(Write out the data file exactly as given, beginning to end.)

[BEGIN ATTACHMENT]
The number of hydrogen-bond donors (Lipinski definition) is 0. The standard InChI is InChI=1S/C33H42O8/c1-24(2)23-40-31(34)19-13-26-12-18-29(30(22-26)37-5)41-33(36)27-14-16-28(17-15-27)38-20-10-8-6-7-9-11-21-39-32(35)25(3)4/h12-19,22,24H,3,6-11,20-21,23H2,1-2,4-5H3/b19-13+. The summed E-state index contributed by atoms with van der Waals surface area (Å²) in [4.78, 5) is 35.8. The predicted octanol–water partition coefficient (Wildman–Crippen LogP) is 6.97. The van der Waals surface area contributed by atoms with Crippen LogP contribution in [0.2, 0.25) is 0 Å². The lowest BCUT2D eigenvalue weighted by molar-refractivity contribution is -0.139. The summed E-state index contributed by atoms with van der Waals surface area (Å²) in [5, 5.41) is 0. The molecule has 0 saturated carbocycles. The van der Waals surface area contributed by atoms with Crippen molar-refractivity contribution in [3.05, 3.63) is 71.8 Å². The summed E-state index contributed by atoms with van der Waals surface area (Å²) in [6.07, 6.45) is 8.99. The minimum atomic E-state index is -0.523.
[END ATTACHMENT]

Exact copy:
The number of hydrogen-bond donors (Lipinski definition) is 0. The standard InChI is InChI=1S/C33H42O8/c1-24(2)23-40-31(34)19-13-26-12-18-29(30(22-26)37-5)41-33(36)27-14-16-28(17-15-27)38-20-10-8-6-7-9-11-21-39-32(35)25(3)4/h12-19,22,24H,3,6-11,20-21,23H2,1-2,4-5H3/b19-13+. The summed E-state index contributed by atoms with van der Waals surface area (Å²) in [4.78, 5) is 35.8. The predicted octanol–water partition coefficient (Wildman–Crippen LogP) is 6.97. The van der Waals surface area contributed by atoms with Crippen LogP contribution in [0.2, 0.25) is 0 Å². The lowest BCUT2D eigenvalue weighted by molar-refractivity contribution is -0.139. The summed E-state index contributed by atoms with van der Waals surface area (Å²) in [5, 5.41) is 0. The molecule has 0 saturated carbocycles. The van der Waals surface area contributed by atoms with Crippen molar-refractivity contribution in [3.05, 3.63) is 71.8 Å². The summed E-state index contributed by atoms with van der Waals surface area (Å²) in [6.07, 6.45) is 8.99. The minimum atomic E-state index is -0.523.